With that said, we'll make sure this is empty as much as possible. Take a quick peek at it. If there's anything else you see that needs to be cleaned up, maybe along here or there or even along inside here, if your particular application has any debris that's hanging off of it, just clean it up. This one looks really good. We're going to set it aside and we'll continue with the other stuff real quick.

All right, so we've got our bracket done. Let's move along to the sliders. Just take your rag or whatever you happen to have, cleaning cloth of some sort. I'm taking my thumb and I'm trying to press inside this group with the rag and clean out all inside there. At the same time, I'm holding a rag on the rest of the slider and I'm trying to clean it off. So essentially clean your slider. So there's that one. It's nice and clean. That's what it looked like originally, pretty much. There's no big raised areas on this. It's not rusted and rotted. This looks like it'll be reusable. You want to make sure you have a nice smooth surface, so when this is going in and out of your caliper bracket, it's not going to get caught on anything. This groove right along here, it's super important to make sure that that's clean, just like on your bracket because your boot is going to ride right inside there and it needs to make a good seal to keep moisture out.

Once you know that looks good, we'll set it aside. Do the same thing to the other slider of course. Very simple. Just clean it up. You don't have to take all day do you want, it doesn't have to be anything too special. You just essentially need to make sure it's nice and smooth and there's no big buildup areas. This one right along here, you can kind of see that it does have a little bit of crowd buildup. Just use our brush. That looks good right along there. That looks pretty decent. I would say it would be usable. Wipe it off one more time. Set it aside.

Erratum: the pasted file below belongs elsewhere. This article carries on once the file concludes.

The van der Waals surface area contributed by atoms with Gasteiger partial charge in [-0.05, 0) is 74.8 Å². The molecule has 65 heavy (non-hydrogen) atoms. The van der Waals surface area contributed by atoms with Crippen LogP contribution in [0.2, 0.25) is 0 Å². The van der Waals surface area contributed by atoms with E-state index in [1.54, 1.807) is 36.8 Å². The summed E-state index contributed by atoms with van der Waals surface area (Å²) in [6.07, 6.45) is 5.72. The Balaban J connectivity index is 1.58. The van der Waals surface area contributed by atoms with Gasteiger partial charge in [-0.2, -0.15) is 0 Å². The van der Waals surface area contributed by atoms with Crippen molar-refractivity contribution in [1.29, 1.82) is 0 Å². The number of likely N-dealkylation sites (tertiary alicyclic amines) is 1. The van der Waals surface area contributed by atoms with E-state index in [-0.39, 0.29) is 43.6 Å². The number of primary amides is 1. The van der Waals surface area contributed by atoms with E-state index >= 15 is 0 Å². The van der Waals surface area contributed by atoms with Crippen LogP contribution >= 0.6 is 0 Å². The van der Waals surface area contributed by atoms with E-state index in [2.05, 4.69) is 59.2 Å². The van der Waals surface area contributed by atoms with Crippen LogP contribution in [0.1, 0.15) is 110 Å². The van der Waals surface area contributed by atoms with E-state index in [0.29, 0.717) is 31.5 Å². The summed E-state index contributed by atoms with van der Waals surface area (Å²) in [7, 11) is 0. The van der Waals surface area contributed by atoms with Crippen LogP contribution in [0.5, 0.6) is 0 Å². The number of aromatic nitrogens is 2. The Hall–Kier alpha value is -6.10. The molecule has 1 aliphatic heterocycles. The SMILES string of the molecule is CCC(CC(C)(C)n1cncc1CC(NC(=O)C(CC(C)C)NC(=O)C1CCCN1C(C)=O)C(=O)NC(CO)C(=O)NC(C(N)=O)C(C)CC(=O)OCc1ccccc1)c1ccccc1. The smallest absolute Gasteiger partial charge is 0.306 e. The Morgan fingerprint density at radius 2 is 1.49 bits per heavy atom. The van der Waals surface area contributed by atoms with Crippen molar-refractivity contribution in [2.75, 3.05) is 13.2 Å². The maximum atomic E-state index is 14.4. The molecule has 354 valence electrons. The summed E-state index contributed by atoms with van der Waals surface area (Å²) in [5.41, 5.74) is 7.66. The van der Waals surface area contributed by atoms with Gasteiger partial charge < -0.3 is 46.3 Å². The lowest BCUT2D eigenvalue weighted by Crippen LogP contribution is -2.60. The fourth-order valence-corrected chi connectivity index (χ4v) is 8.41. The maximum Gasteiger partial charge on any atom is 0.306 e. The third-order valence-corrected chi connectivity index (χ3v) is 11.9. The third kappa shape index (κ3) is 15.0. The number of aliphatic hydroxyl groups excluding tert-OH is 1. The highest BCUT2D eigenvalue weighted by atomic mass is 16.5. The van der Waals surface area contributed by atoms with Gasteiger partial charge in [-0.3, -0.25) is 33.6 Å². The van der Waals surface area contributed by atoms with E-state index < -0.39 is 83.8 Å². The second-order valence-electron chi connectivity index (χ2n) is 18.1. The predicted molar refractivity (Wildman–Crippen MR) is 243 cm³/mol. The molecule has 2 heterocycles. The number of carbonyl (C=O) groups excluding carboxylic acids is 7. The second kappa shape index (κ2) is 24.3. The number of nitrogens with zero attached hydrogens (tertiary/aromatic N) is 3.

Now we're going to move on to the caliper slider boots. To clean your caliper slider boots, you're just going to take your rag, take it by a corner. Just a little twist. Now just take your slider boot, give it a nice little roll right on that rag, spread it out so that it's not all compressed like an accordion. You want it to be as spread as possible so we can try to get out as much of this cruddy grease as possible. That looks really good. We'll set this one aside and do the other one. Same way. That one's nice and clean. Set that aside.

We're going to move on to these tins. These tins, there's two different ones. There's four, but there's two different tins. Okay? And that's because of these ears on the back and also because on the tins there's a long side or a thick side and then there's a side that kind of like comes out and then bubbles up. So if you had this one and this one, they're the exact same and they're diagonal from each other. So it's pretty easy to figure that out. But when it comes time to putting them in, I'll just make sure I show you exactly how it goes.